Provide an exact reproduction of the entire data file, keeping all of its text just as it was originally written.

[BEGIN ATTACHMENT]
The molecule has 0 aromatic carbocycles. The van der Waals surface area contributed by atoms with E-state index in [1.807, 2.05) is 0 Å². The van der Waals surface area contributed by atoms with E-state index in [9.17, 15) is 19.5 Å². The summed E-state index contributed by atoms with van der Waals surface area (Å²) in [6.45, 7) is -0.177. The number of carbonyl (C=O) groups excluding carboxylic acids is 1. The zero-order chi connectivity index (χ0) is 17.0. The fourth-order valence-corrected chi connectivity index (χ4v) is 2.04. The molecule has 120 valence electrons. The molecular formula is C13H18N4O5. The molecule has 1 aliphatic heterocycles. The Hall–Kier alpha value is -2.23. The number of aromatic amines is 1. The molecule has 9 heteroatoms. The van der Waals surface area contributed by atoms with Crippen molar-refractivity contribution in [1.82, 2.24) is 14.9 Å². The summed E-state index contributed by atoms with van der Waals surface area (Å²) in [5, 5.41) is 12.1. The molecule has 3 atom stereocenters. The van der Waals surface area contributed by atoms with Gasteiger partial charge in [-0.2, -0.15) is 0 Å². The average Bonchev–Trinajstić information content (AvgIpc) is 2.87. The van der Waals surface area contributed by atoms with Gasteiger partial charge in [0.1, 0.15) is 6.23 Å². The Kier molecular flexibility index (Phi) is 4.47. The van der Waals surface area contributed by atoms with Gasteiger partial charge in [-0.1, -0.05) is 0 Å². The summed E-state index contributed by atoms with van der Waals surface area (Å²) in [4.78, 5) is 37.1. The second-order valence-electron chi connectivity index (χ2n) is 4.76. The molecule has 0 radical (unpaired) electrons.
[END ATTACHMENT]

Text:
The molecule has 0 aromatic carbocycles. The van der Waals surface area contributed by atoms with E-state index in [1.807, 2.05) is 0 Å². The van der Waals surface area contributed by atoms with E-state index in [9.17, 15) is 19.5 Å². The summed E-state index contributed by atoms with van der Waals surface area (Å²) in [6.45, 7) is -0.177. The number of carbonyl (C=O) groups excluding carboxylic acids is 1. The zero-order chi connectivity index (χ0) is 17.0. The fourth-order valence-corrected chi connectivity index (χ4v) is 2.04. The molecule has 120 valence electrons. The molecular formula is C13H18N4O5. The molecule has 1 aliphatic heterocycles. The Hall–Kier alpha value is -2.23. The number of aromatic amines is 1. The molecule has 9 heteroatoms. The van der Waals surface area contributed by atoms with Crippen molar-refractivity contribution in [1.82, 2.24) is 14.9 Å². The summed E-state index contributed by atoms with van der Waals surface area (Å²) in [5, 5.41) is 12.1. The molecule has 3 atom stereocenters. The van der Waals surface area contributed by atoms with Gasteiger partial charge in [-0.2, -0.15) is 0 Å². The average Bonchev–Trinajstić information content (AvgIpc) is 2.87. The van der Waals surface area contributed by atoms with Gasteiger partial charge in [0.1, 0.15) is 6.23 Å². The Kier molecular flexibility index (Phi) is 4.47. The van der Waals surface area contributed by atoms with Gasteiger partial charge in [-0.1, -0.05) is 0 Å². The summed E-state index contributed by atoms with van der Waals surface area (Å²) in [4.78, 5) is 37.1. The second-order valence-electron chi connectivity index (χ2n) is 4.76. The molecule has 0 radical (unpaired) electrons.